The Retrospective Exercises Repository
How to prevent retrospective boredom? One way to achieve that is never to repeat the same combination of retrospective exercises twice.
Avoiding repetitions might sound like a lot of work for a single team. However, if your product delivery organization comprises of more than one Scrum team, I can highly recommend creating a retrospective exercises repository as it improves the quality of the retrospectives and saves a lot of time if you share the retrospective exercises with your fellow scrum masters.
Learn how to build such a retrospective exercises repository.
#AgeOfProduct: The #Retrospective Exercises Repository — No More Boring Retros
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Curating Retrospectives with Retromat
Last year, I wrote on how to curate retrospectives with Retromat.
Retromat aggregates a lot of suitable exercises for retrospectives, covering the five stages of retrospectives as suggested by Esther Derby and Diana Larson in their excellent book “Agile Retrospectives: Making Good Teams Great.”
Esther and Diane distinguish five stages:
- Set the stage
- Gather data
- Generate insights
- Decide what to do
- Close the retrospective.
Retromat provides a lot of exercises for each of those stages. As a first step, I went through all the exercises listed for the different stages and picked my choices from them. To do so in a structured way, I used an Excel sheet:
Identifying the exercises for future retrospectives is one thing. (The Retromat number is listed in the first column ‘activity’.) Producing the exercises in advance is something different. Doing this upfront for your complete selection is bordering on waste in my eyes. So, I create new exercises on flip chart paper only shortly before a retrospective. (Which is also a good way to familiarize yourself with the exercise itself.) Once an exercise becomes available, I mark it in the Excel sheet with a green background.
For each scrum team, I also add a column to the retrospective exercises repository indicating in which retrospective an exercise was used. (Normally, I use the number of the individual sprint here.) This allows for a quick overview when a certain retrospective exercise was utilized for the last time for a team retrospective. (Of course, I also save all exercises for every retrospective of each team.)
To my experience, if you keep at least three to four retrospectives between the usages of an individual exercise you are on the safe side. Also, try to avoid reusing more than two exercises in a retrospective again. It is interesting to observe that even my clumsy graphics have a considerable potential to be remembered. (Probably, it is also because of their clumsiness.) Anyway, there are more than enough permutations of exercises through all five stages of a retrospective available that you can work around a repetition of activities.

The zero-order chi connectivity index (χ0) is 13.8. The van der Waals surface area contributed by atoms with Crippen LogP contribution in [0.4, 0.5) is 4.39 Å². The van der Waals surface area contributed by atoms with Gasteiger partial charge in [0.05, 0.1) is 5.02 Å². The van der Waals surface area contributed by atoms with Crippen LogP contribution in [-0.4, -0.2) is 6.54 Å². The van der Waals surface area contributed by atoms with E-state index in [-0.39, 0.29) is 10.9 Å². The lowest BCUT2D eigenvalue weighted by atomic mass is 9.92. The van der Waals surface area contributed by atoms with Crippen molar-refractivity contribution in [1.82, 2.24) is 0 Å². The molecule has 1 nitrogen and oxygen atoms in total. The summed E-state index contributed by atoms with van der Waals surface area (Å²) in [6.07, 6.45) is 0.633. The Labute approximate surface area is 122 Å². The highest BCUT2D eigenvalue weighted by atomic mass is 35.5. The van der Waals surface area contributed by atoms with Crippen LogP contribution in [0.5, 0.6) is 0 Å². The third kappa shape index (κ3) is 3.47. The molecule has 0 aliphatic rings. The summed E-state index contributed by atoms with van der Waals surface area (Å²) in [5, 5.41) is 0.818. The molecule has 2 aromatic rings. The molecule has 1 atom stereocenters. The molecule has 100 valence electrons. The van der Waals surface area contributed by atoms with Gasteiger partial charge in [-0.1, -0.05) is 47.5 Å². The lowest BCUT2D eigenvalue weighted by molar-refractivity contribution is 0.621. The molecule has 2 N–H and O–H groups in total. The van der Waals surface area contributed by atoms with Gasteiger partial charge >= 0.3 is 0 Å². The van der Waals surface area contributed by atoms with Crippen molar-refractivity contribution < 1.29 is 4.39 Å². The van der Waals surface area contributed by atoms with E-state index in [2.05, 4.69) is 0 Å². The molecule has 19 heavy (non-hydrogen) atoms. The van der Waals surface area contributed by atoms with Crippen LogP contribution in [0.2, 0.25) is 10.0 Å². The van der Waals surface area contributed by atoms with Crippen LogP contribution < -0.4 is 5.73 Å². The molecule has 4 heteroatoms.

Storing the Retrospective Exercises
When it comes to storing the flip chart sheets, I recommend a small filing cabinet from Bankers Box. They are outrageously expensive — almost 30 Euros in Germany — but very well designed for this purpose. A filing cabinet can hold up to 20 flip chart sheets. Two of those cabinets will suffice for any need to organize retrospectives.
The easiest way to order the exercises is by consecutive numbers, not by retrospective stages. This way is particularly helpful when you branch out beyond Retromat for activities.
Speaking of branching out: there are other sources for respective exercises, for example, Fun Retrospectives.
I add those exercises with a different number range to the Excel sheet, typically starting with an N. Lastly, I also add dedicated games to the respective exercises repository, for example, the candy game.
Creating a retrospective exercises repository is an easy way to make retrospectives more engaging as well as save efforts when your product delivery organization comprises of more than one scrum team. Remember: sharing is caring.
How are you organizing your retrospective exercises? Please share with me in the comments.